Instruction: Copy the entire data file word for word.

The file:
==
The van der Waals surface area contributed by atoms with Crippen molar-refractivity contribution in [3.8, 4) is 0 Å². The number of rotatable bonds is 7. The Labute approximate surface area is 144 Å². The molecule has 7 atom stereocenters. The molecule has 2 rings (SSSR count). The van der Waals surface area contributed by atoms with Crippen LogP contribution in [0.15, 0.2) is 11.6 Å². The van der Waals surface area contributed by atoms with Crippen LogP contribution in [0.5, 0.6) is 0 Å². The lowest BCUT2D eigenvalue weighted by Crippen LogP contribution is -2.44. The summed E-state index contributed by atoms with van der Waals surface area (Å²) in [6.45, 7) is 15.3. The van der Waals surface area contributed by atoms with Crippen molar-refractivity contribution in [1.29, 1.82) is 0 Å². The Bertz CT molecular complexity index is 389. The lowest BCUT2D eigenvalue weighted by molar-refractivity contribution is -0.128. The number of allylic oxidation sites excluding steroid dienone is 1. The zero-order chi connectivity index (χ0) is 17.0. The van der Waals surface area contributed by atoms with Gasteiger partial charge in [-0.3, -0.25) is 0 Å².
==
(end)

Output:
The van der Waals surface area contributed by atoms with Crippen molar-refractivity contribution in [3.8, 4) is 0 Å². The number of rotatable bonds is 7. The Labute approximate surface area is 144 Å². The molecule has 7 atom stereocenters. The molecule has 2 rings (SSSR count). The van der Waals surface area contributed by atoms with Crippen LogP contribution in [0.15, 0.2) is 11.6 Å². The van der Waals surface area contributed by atoms with Crippen LogP contribution in [0.5, 0.6) is 0 Å². The lowest BCUT2D eigenvalue weighted by Crippen LogP contribution is -2.44. The summed E-state index contributed by atoms with van der Waals surface area (Å²) in [6.45, 7) is 15.3. The van der Waals surface area contributed by atoms with Crippen molar-refractivity contribution in [1.29, 1.82) is 0 Å². The Bertz CT molecular complexity index is 389. The lowest BCUT2D eigenvalue weighted by molar-refractivity contribution is -0.128. The number of allylic oxidation sites excluding steroid dienone is 1. The zero-order chi connectivity index (χ0) is 17.0. The van der Waals surface area contributed by atoms with Gasteiger partial charge in [-0.3, -0.25) is 0 Å².